PFRS trustees share their perspective about what makes Bruce Polkowitz a valuable asset on the pension board for retired members
By Mitchell Krugel
Bathroom breaks at PFRS Board of Trustees meetings often are best scheduled prior to when Bruce Polkowitz has cause to speak up and make a point. For one, board members know that they better get comfortable because they are about to get a dose of the truth and nothing but the truth from the man who has been the PFRS Retired Members elected trustee for the past three and a half years.
But they also know that Polkowitz is going to be detailed and full of data and evidence. And they know when they come back from the potty, they will be hearing from somebody who is 100 percent not full of, well, you get the idea.
If you want to know what it’s like to sit in on Polkowitz in full effect, then take it from those who have sat at that PFRS meeting table. They have an unfettered and expert perspective about why Polkowitz is the best candidate to continue representing retired members on the PFRS board.
“I’ve known Bruce for decades, and he’s always been the same way, laser-focused,” reports Ray Heck, the State Corrections Local 105 State Delegate and the law enforcement elected trustee to the PFRS board. “When Bruce brings something to the board, he comes with evidence. He doesn’t come over there with half the information. He makes sure to provide you all the information so you can make an educated and informed decision.”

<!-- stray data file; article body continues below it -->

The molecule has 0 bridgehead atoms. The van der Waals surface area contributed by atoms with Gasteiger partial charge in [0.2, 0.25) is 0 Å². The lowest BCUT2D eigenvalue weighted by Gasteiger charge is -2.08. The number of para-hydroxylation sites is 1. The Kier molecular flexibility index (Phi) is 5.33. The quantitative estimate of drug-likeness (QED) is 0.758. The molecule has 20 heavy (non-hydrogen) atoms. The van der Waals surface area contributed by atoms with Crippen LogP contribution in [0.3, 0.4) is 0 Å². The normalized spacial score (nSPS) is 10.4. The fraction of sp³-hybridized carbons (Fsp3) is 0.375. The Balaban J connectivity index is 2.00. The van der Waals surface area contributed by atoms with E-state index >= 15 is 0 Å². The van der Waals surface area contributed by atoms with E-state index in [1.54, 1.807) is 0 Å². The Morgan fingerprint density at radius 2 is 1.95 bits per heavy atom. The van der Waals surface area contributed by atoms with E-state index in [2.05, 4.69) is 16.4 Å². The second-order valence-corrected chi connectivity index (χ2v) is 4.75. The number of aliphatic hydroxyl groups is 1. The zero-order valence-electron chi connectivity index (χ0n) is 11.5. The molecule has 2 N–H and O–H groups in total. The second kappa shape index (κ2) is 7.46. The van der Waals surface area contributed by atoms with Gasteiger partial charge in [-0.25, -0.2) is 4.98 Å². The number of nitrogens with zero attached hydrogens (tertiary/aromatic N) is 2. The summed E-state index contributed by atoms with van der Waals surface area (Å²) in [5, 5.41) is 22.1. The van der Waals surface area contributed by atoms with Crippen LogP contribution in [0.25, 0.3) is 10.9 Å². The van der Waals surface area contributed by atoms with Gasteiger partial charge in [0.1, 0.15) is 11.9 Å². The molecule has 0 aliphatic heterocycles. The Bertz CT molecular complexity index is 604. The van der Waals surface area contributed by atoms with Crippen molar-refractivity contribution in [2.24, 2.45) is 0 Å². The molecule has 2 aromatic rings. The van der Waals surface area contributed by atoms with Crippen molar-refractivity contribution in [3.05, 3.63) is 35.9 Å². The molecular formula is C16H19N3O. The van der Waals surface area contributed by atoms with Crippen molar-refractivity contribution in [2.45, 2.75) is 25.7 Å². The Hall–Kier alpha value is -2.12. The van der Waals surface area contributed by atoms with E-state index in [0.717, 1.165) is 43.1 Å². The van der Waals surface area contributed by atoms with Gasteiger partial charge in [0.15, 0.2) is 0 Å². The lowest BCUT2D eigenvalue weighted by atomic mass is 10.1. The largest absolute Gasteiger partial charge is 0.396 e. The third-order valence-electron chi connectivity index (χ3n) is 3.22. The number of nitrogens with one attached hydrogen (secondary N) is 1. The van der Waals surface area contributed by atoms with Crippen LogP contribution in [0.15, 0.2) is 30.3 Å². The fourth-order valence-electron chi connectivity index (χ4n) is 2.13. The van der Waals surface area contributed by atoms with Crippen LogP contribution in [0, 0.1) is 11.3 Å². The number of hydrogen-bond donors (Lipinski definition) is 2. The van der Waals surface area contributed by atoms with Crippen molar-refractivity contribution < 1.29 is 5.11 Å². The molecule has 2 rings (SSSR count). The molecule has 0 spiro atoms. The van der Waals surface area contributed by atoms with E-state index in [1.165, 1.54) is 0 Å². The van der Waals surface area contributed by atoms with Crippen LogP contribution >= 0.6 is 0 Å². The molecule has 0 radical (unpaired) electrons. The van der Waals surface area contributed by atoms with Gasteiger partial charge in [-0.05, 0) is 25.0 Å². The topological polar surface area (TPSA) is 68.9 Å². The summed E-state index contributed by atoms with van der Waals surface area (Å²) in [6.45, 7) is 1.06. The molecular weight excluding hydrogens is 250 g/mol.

Amid the piss and vinegar that sometimes laces a Polkowitz allocution comes what can only be perceived as passion. At least that’s the way Roselle Park Local 27 member James Kompany, the NJSPBA’s appointed trustee and vice chair of the PFRS board, interprets a Polkowitz discourse.
“If he doesn’t think something is a good idea, he will voice his opinion in a very unique style,” Kompany describes. “He doesn’t beat around the bush. If something needs to be said, he will say what’s on his mind. He’s not going to change as the winds blows. He will stick to his guns.”
Both Heck and Kompany can testify that Polkowitz has been firing away at PFRS board meetings on the topic paramount to retired members. In his unique style, he has been the COLA nut of the PFRS board.
Not in a desperate or outrageous way. In fact, Kompany and Heck explain that nobody has been more detailed, evidence-based and laser focused on cost of living adjustment knowhow than Polkowitz.
Polkowitz has actually been following the priorities President Pat Colligan set for the PBA’s three PFRS trustees when the board first sat in 2019. As part of a three-point shot, Colligan asked that the board increase the solvency rate of the pension fund, do away with the tiered system to level the playing field for all members and find a way to reinstate COLA.
The solvency rate is a key piece to generating the income to bring back COLA.